That collaboration has taken the form of Industry@Tallinn, a week-long parallel event. Industry@Tallinn hosts panels, showcases, one-on-one mentorship sessions, consultations and a talent development camp. It aims to give the Baltic film industry a professional, clear and accessible identity by making local film and entertainment professionals visible and connecting them with the US, Asia and Europe.

Foto: Liis Reiman

The Baltic region is a hidden gem of sorts in regard to film production. There are plentiful options for picturesque nature scenery, beautiful cityscapes, including the unique old town of Tallinn, as well as kitschy reminders from the Soviet days. A group of film industry people are working together in the hopes of establishing a modern studio complex. Estonia woos foreign productions with a tax rebate scheme that can go up to 30% which could appeal to many producers and distributors who might otherwise simply be oblivious to the mere possibility of the area due to insufficient knowledge about the region.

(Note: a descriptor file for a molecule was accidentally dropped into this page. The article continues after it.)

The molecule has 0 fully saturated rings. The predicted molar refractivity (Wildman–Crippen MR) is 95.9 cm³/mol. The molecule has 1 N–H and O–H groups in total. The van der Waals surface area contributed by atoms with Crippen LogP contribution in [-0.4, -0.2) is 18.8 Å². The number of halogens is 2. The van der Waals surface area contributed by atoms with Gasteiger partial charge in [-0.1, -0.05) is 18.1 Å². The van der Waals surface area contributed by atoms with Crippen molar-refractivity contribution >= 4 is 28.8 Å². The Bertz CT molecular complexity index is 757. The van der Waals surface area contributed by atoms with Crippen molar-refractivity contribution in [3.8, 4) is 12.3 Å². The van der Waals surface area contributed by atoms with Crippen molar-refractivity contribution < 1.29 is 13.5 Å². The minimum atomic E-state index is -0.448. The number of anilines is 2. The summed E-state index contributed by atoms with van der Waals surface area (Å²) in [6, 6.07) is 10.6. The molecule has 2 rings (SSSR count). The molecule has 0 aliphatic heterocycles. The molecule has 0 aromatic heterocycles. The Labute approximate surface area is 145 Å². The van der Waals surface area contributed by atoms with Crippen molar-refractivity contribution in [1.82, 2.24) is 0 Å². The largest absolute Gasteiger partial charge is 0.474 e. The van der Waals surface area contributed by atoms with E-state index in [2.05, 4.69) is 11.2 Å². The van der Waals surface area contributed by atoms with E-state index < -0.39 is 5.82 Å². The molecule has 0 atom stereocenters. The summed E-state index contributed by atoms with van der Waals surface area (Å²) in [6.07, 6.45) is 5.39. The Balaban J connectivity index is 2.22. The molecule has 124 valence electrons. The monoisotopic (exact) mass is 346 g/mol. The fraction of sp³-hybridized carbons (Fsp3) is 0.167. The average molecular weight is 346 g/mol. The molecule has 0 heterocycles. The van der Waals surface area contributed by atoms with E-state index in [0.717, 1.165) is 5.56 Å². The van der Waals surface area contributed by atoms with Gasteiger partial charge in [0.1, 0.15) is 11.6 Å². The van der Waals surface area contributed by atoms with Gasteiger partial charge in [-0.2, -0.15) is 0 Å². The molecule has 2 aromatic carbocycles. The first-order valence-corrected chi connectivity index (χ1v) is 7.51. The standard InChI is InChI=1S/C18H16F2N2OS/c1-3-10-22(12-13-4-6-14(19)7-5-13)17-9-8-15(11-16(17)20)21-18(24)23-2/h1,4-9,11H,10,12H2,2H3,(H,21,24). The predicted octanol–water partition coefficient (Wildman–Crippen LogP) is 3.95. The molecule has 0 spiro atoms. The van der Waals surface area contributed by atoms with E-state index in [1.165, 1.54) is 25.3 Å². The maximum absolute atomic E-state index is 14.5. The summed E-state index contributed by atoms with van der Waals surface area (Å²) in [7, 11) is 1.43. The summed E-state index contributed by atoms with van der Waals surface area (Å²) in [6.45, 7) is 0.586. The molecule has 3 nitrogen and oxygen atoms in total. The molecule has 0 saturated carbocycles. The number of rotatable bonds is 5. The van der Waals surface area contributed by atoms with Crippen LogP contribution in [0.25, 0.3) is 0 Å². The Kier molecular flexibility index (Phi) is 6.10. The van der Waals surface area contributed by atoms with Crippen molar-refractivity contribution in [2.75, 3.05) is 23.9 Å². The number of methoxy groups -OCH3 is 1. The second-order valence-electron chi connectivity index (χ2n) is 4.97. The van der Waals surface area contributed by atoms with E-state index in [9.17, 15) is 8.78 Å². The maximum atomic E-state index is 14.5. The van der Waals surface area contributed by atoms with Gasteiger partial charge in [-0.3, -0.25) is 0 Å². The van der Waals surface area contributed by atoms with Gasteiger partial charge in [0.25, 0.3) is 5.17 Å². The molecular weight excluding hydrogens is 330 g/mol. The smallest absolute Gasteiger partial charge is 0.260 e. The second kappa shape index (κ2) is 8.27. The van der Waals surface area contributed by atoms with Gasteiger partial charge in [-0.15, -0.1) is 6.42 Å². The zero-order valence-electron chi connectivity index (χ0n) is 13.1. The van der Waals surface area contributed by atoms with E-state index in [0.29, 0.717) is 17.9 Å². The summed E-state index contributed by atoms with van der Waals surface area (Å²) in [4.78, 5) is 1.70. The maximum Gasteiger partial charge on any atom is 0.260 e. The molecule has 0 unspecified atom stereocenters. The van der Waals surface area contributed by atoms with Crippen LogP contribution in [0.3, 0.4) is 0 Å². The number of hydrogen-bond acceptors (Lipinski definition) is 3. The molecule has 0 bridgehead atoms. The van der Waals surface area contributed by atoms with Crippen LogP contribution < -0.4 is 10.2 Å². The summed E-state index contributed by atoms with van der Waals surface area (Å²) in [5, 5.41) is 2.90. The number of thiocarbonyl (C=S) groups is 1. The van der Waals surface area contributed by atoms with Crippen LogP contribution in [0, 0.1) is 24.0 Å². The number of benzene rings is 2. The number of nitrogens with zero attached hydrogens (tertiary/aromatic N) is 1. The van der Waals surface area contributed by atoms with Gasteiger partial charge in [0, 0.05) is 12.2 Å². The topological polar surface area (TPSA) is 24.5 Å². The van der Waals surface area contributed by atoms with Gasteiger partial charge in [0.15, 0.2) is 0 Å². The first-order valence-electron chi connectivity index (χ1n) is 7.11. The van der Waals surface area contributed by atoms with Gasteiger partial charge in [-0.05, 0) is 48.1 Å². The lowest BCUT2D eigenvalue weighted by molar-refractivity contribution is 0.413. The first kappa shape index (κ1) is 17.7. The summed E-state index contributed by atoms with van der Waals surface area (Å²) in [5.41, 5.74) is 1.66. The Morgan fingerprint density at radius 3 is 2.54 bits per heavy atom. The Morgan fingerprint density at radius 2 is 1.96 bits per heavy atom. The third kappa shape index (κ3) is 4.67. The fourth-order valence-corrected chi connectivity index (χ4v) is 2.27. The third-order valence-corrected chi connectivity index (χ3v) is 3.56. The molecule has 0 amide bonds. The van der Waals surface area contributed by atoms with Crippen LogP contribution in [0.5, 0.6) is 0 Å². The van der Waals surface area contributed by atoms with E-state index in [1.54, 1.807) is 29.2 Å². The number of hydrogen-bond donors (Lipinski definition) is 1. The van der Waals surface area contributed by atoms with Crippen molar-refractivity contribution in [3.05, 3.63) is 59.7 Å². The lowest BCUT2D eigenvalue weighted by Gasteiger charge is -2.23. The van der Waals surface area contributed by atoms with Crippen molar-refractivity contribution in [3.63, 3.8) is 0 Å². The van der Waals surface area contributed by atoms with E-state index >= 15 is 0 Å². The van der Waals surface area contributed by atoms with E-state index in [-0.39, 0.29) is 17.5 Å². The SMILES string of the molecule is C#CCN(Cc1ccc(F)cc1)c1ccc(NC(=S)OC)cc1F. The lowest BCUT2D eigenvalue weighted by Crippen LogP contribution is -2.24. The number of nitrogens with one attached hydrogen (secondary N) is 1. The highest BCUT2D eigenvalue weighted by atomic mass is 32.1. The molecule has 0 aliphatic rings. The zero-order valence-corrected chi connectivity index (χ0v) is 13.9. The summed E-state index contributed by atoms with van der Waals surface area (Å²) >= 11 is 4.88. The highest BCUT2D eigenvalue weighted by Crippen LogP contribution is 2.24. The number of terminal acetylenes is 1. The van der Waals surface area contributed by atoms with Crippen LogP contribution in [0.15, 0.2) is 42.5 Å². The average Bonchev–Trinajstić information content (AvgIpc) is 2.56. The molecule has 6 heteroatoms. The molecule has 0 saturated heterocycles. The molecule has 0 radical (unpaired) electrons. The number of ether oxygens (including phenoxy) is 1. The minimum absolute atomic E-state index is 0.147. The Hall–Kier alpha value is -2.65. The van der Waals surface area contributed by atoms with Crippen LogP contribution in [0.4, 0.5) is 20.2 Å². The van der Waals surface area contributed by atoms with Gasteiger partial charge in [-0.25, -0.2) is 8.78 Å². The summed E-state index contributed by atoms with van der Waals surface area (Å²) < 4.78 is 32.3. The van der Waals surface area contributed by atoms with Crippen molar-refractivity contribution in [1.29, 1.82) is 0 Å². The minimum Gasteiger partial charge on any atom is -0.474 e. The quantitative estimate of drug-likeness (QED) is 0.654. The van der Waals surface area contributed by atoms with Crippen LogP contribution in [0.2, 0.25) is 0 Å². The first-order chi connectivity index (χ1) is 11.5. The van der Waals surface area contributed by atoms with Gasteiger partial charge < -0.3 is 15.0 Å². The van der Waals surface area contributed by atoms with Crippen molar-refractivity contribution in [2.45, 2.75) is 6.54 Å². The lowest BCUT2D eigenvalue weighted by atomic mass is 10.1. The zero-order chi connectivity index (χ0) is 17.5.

Other previously mentioned A-class film festivals have successfully incorporated the reputation of a great film trade hub into the image of the hosting cities, in addition to boosting the economy through a blooming tourism industry. The Black Nights Film Festival might not be quite at that place yet, but with 20 years of experience and hard work, it is not naive to firmly set the sights on getting there.


Cover: The Black Nights Film Festival celebrates turning 20 this year (the festival catalogues/courtesy of the Black Nights Film Festival.)

Estonia makes a global mark on International Music Day

If there is one thing that can truly connect all people or the Estonian people at least, it is probably music and singing. The Estonian musical talents perform across the world on International Music Day on 1 October.

These days it seems as if every idea or cause has a day named after it. Whether it be hugging day, black dog day or a 24-hour period for simply declaring your love for bacon, it is quite likely that no one has the time or energy to fully celebrate all of these initiatives. That being the case, it’s only natural that people opt to devote their energy to some specific niche topics pertaining to their interests. However, if there is one thing that can truly connect all people or the Estonian people at least, it is probably music and singing.

What the Music Day concert programme is all about